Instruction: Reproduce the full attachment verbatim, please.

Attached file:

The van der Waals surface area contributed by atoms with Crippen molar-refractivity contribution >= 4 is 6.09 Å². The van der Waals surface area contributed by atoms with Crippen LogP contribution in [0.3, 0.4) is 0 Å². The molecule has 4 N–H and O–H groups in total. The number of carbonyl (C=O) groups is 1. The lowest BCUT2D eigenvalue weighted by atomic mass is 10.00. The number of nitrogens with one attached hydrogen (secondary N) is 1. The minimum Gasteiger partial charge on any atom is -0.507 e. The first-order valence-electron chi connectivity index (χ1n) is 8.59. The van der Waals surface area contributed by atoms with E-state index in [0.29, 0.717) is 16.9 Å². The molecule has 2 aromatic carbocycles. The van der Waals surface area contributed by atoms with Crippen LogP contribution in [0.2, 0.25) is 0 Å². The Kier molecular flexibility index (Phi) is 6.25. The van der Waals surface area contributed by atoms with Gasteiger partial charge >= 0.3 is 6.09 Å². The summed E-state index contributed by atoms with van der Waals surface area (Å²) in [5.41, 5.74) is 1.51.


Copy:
The van der Waals surface area contributed by atoms with Crippen molar-refractivity contribution >= 4 is 6.09 Å². The van der Waals surface area contributed by atoms with Crippen LogP contribution in [0.3, 0.4) is 0 Å². The molecule has 4 N–H and O–H groups in total. The number of carbonyl (C=O) groups is 1. The lowest BCUT2D eigenvalue weighted by atomic mass is 10.00. The number of nitrogens with one attached hydrogen (secondary N) is 1. The minimum Gasteiger partial charge on any atom is -0.507 e. The first-order valence-electron chi connectivity index (χ1n) is 8.59. The van der Waals surface area contributed by atoms with E-state index in [0.29, 0.717) is 16.9 Å². The molecule has 2 aromatic carbocycles. The van der Waals surface area contributed by atoms with Crippen LogP contribution in [0.2, 0.25) is 0 Å². The Kier molecular flexibility index (Phi) is 6.25. The van der Waals surface area contributed by atoms with Gasteiger partial charge >= 0.3 is 6.09 Å². The summed E-state index contributed by atoms with van der Waals surface area (Å²) in [5.41, 5.74) is 1.51.